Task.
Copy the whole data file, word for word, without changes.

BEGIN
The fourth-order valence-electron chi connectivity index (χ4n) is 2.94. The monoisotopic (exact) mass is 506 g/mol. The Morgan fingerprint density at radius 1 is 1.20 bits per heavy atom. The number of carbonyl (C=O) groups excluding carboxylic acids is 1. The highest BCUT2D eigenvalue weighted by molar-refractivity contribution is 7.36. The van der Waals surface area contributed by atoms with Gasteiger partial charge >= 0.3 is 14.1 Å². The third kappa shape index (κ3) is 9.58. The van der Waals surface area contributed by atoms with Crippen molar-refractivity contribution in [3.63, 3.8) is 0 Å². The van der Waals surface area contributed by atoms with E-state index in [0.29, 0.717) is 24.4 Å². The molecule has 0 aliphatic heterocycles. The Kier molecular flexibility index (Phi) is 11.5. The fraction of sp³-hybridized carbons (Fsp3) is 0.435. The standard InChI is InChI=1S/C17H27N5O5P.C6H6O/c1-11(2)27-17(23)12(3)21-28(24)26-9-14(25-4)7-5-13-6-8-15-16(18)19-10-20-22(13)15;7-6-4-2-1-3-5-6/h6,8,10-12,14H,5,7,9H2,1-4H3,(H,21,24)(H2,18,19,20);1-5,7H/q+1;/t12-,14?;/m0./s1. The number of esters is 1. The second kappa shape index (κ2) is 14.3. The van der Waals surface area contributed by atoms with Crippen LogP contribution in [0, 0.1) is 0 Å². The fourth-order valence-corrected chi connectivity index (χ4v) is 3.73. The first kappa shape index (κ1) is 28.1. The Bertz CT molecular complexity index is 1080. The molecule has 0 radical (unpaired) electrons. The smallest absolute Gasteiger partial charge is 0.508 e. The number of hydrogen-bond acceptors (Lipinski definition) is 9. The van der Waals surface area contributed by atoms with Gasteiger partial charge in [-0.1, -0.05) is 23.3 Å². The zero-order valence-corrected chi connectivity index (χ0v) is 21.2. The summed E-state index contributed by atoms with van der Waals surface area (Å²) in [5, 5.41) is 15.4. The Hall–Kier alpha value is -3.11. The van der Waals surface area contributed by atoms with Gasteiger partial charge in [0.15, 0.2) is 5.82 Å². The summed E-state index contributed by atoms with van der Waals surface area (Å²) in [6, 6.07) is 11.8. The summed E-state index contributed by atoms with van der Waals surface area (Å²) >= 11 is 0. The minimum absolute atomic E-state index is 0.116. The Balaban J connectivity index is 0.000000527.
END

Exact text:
The fourth-order valence-electron chi connectivity index (χ4n) is 2.94. The monoisotopic (exact) mass is 506 g/mol. The Morgan fingerprint density at radius 1 is 1.20 bits per heavy atom. The number of carbonyl (C=O) groups excluding carboxylic acids is 1. The highest BCUT2D eigenvalue weighted by molar-refractivity contribution is 7.36. The van der Waals surface area contributed by atoms with Gasteiger partial charge >= 0.3 is 14.1 Å². The third kappa shape index (κ3) is 9.58. The van der Waals surface area contributed by atoms with Crippen molar-refractivity contribution in [3.63, 3.8) is 0 Å². The van der Waals surface area contributed by atoms with E-state index in [0.29, 0.717) is 24.4 Å². The molecule has 0 aliphatic heterocycles. The Kier molecular flexibility index (Phi) is 11.5. The fraction of sp³-hybridized carbons (Fsp3) is 0.435. The standard InChI is InChI=1S/C17H27N5O5P.C6H6O/c1-11(2)27-17(23)12(3)21-28(24)26-9-14(25-4)7-5-13-6-8-15-16(18)19-10-20-22(13)15;7-6-4-2-1-3-5-6/h6,8,10-12,14H,5,7,9H2,1-4H3,(H,21,24)(H2,18,19,20);1-5,7H/q+1;/t12-,14?;/m0./s1. The number of esters is 1. The second kappa shape index (κ2) is 14.3. The van der Waals surface area contributed by atoms with Crippen LogP contribution in [0, 0.1) is 0 Å². The fourth-order valence-corrected chi connectivity index (χ4v) is 3.73. The first kappa shape index (κ1) is 28.1. The Bertz CT molecular complexity index is 1080. The molecule has 0 radical (unpaired) electrons. The smallest absolute Gasteiger partial charge is 0.508 e. The number of hydrogen-bond acceptors (Lipinski definition) is 9. The van der Waals surface area contributed by atoms with Gasteiger partial charge in [-0.1, -0.05) is 23.3 Å². The zero-order valence-corrected chi connectivity index (χ0v) is 21.2. The summed E-state index contributed by atoms with van der Waals surface area (Å²) in [5, 5.41) is 15.4. The Hall–Kier alpha value is -3.11. The van der Waals surface area contributed by atoms with Gasteiger partial charge in [0.15, 0.2) is 5.82 Å². The summed E-state index contributed by atoms with van der Waals surface area (Å²) in [6, 6.07) is 11.8. The summed E-state index contributed by atoms with van der Waals surface area (Å²) >= 11 is 0. The minimum absolute atomic E-state index is 0.116. The Balaban J connectivity index is 0.000000527.